Earlier today I made my first batch of tomato sauce for the year. This is one of the few things I feel it is worth freezing for Winter use.

The Blueberry bushes were also once more covered in ripe fruit, so those needed picking too.

I harvested just over a kilogram of them. This was the second significant harvest from my three bushes, and there are not many more berries left now. The 4th bush is the one that bears pink berries and it seems to have a total of only about a dozen of them!

About half of the berries have already been made into a Blueberry compote (for spooning over ice cream), and we haven't yet decided what to do with the rest.

I also pulled a couple of beetroot and half a dozen carrots - just enough for one "use".

The carrots are again pretty much perfect, with no Carrot Root Fly damage. One of them is almost an albino though.

Before we went away I wrote that the Runner Beans had not done particularly well this year (yet), but I'm pleased to report that during the last week lots of pods have finally set.

I did pick just a few pods, but I'm looking forward to a better (bigger) harvest in the next few days.

Lots of the chillis are ripening now, so I picked a few of those too. These are mostly "Cayenne" and "Fidalgo Roxa", with one "Aji Benito" (the chubby one seen at bottom right).

Last of the harvests for today was a colander full of salad leaves.

Not bad for one day's harvest, I think you'll agree.

Monday, 7 August 2017

Further Fungi Foraging

A recent walk around our nearby Velmead Common confirmed that there are loads of interesting fungi to be seen at present. I think the recent heavy rain has prompted them to shoot up - and of course August is prime fungi time anyway.

Regular readers will know that I don't claim any special expertise in relation to fungi (though I have learned a lot in the last couple of years), but I am very interested in them, and keen to photograph the varieties I see. Here is a little selection of the ones I saw yesterday.

I think this may possibly be Paxillus Involutus, the Brown Roll-Rim. If so, it is a particularly nasty one, and best avoided!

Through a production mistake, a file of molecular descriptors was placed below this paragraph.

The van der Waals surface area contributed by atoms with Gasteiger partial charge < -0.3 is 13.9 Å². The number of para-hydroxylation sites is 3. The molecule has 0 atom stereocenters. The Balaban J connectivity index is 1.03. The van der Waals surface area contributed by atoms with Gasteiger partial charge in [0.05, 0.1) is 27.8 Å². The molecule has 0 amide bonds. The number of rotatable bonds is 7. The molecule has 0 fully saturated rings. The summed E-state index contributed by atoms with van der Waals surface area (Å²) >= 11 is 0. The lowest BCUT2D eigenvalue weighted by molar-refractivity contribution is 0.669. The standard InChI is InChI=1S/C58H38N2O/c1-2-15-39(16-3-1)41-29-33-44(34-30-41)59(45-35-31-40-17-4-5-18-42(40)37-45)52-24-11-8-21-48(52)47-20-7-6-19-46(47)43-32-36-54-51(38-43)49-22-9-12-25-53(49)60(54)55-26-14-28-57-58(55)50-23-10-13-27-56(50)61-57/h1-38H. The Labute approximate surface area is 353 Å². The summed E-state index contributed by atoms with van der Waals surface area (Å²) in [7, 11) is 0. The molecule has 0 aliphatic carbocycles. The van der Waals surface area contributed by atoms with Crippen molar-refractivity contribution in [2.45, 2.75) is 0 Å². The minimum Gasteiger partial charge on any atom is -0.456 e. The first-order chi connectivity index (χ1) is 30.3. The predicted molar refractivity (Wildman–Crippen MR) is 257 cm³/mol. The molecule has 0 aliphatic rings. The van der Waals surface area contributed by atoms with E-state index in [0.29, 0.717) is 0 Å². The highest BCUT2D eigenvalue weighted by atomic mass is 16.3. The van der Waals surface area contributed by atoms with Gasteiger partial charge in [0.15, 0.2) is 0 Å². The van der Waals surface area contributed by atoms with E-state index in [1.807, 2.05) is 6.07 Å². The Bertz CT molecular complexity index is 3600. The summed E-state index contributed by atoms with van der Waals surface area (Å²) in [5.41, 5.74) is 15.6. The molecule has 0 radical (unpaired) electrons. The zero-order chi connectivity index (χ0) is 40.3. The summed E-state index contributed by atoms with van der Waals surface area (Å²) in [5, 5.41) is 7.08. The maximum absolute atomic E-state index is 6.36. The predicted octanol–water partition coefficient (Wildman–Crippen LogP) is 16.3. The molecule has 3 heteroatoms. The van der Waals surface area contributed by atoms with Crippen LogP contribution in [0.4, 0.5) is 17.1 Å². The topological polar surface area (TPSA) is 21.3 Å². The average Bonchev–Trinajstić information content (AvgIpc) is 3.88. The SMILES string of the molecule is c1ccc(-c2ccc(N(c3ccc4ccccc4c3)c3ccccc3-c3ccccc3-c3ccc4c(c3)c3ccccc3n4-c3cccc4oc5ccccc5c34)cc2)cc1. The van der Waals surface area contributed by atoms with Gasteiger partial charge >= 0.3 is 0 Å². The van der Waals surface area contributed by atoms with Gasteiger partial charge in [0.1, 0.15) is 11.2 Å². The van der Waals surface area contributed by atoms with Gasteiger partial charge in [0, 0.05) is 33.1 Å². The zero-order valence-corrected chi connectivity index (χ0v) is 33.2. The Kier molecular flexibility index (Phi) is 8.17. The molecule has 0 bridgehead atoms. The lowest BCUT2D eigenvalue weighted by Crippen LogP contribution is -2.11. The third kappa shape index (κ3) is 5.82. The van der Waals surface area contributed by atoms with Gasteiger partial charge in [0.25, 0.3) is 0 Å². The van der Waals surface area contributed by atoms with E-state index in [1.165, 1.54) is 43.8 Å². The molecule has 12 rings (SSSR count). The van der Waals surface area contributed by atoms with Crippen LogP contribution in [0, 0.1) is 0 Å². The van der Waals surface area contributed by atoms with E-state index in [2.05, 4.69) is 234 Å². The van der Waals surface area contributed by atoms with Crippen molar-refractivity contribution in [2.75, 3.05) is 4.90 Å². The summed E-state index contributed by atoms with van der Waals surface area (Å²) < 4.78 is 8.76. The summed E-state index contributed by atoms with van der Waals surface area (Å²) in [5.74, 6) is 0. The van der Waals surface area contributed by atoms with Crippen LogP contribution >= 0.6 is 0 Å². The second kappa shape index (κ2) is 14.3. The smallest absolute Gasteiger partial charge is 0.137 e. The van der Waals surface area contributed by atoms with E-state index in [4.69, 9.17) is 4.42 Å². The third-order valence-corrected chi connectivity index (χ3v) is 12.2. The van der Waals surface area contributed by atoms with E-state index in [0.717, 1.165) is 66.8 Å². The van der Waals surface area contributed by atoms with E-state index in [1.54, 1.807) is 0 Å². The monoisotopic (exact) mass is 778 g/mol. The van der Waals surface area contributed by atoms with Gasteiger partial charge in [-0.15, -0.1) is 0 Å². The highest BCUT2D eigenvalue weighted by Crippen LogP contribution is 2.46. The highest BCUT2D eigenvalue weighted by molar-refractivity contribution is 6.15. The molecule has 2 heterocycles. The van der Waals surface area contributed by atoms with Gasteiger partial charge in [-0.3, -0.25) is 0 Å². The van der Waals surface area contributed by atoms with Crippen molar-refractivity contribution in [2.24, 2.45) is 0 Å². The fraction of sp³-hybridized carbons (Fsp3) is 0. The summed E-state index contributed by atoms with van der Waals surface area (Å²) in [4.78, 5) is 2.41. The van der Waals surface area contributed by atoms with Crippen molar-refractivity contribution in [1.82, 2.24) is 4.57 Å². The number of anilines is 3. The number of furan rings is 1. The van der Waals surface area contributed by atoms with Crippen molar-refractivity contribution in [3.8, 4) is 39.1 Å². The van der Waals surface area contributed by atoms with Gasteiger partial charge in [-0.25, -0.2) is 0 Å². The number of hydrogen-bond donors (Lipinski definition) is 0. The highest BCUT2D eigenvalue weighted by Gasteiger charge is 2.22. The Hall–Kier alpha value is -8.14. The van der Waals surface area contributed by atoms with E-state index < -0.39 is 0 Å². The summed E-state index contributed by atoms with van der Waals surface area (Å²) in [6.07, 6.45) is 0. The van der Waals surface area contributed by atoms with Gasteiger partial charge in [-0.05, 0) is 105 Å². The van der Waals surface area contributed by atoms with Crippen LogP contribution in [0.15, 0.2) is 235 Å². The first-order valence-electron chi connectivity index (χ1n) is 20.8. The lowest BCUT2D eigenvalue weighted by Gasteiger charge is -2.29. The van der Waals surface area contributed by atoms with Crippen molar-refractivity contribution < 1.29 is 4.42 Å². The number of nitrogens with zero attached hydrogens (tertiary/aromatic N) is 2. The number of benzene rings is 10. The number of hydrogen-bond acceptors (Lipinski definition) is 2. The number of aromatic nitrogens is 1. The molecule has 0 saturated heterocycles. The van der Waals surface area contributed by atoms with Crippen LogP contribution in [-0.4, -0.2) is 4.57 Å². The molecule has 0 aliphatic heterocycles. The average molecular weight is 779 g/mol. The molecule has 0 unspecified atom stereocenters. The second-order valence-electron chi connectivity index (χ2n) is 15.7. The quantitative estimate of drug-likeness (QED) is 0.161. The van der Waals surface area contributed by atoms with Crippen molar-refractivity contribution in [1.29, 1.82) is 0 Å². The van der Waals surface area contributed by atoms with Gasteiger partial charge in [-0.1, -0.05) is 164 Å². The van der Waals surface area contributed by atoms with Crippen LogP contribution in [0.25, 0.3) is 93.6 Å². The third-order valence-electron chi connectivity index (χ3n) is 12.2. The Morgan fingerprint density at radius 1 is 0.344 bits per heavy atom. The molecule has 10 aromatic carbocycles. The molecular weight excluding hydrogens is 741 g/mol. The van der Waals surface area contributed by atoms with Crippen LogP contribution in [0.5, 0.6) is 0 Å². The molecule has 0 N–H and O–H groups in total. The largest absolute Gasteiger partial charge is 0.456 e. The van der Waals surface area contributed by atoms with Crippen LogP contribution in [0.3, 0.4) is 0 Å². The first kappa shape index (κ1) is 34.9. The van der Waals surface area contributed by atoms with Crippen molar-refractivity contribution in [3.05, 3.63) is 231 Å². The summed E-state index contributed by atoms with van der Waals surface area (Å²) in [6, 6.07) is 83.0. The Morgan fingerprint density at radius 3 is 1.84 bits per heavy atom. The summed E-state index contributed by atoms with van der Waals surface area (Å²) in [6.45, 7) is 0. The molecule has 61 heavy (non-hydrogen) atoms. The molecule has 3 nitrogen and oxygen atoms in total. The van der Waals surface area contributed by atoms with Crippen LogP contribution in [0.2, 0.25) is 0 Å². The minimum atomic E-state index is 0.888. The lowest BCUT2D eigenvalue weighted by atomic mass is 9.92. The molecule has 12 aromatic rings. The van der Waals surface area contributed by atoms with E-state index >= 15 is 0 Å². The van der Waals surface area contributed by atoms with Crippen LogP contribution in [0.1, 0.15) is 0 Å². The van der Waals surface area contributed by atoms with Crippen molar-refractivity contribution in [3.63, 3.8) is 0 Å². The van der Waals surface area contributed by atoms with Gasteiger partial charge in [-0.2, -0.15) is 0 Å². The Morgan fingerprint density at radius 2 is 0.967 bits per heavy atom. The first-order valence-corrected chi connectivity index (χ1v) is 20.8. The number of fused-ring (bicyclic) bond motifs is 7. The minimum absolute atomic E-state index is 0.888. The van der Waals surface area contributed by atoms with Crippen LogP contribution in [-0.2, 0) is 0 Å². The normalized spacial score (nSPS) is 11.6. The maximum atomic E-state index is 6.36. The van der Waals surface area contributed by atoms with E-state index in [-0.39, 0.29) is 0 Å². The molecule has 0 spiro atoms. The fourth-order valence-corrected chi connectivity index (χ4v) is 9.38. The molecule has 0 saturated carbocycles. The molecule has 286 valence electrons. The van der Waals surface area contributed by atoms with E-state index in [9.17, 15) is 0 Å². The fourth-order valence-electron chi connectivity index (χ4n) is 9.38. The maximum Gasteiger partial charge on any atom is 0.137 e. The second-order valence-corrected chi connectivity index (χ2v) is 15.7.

This is possibly Scleroderma Citrinus, the Common Earthball.

I'm fairly sure this is Leccinum Scabrum, Birch Bolete. The dark brown scales on the stem are very distinctive.

This appears to be an Agaric of some sort. The little scales on the cap remind me of the Fly Agaric, Amanita Muscaria.

I saw loads of different Russulas / Brittlegills. They come in many different colours. The name "Brittlegill" reflects the fact that fungi of this genus are very fragile and break easily. It is therefore rare to find perfect specimens.

This strange one looks as if it is mouldy, or perhaps dusted with flour!

The two smaller mushrooms in this photo are almost certainly Laccaria Amethystina, the Amethyst Deceiver. When young it is a very dark purple colour, but it fades as it matures. I have no idea what the bigger, desiccated one is.

Finally for today, a tiny brown fungus with a bright white stipe (stem). I have no idea what it is, but there were many of them, popping up in amongst the pine-cones on the forest floor.

Perhaps someone will tell me what it is...?

Sunday, 6 August 2017

Harvesting tomatoes

The tomato harvest has begun in earnest!


I now have 5kgs of those "Maskotka" ones in the fridge now. They are ripening quicker than we can eat them. Putting them in the fridge slows down their ripening.

This week we have eaten a lot of tomatoes. One evening we had this Caprese salad, made with "Marmonde" tomatoes:

Caprese salad with "Marmonde" tomatoes

We also ate some of the "Marmonde" fried, coating them in flour, egg and breadcrumbs and then shallow-frying them. Picked slightly under-ripe they were perfect done this way because they didn't go mushy like a fully ripe tomato might.


Jane made a tomato-and-cheese puff pastry tart for out lunch one day. She also prepared one of our all time favourite dishes called "Barbecued pork fillet in tomato sauce" (in which the pork is curiously not barbecued, but since it uses Worcestershire sauce, tastes as if it has been.).

I have made a batch of semi-dried tomatoes, using my dehydrator.

Semi-dried "Maskotka"

Dehydrating tomatoes makes their flavour even more intense. They are lovely as an ingredient, but also on their own as a nibble.

It has been a week of harvesting the "Firsts" - the first fruits of several different varieties of tomato..

This is "Costoluto Fiorentino":

"Costoluto Fiorentino"

These are "Grushkova" - not yet completely ripe.


"Grushkova" has a very distinctive ripening sequence. It starts with a blush of pink at the blossom end, and gradually spreads upwards to the stem end until the whole fruit is pink.

I often pick fruits that are not 100% ripe, because it means I can move them around the garden in a container, keeping them constantly in full sun so that they ripen quicker. The parent plants seem to respond to the loss of their first fruits too, by hastening the ripening of the remainder.

These are "Ferline":


"Ferline" is a heavy cropper, producing quite regularly-shaped fruit that are big but not huge. It also has high disease-resistance. (Just don't expect it to survive blight!)

These are the first "Ailsa Craig", picked under-ripe because they were beginning to split. This can happen to nearly-ripe fruit when a dry spell is followed by an excess of rain - which is exactly what happened here.

"Ailsa Craig"

The fruits will be OK if used quickly, but they do not keep well once they have split.

The rest of the fruits on the "Ailsa Craig" plant are still green, but there are LOTS of them!

"Ailsa Craig"

On some of my plants (particularly the "beefsteak" ones), the trusses are so heavy they are beginning to tear away from the stems, so I have been busy tying them up with string.


As long as the truss is still at least partially attached to the stem it will probably still be OK, and the fruit will continue to ripen. Here I have tied the tear with some soft string to try to keep it going.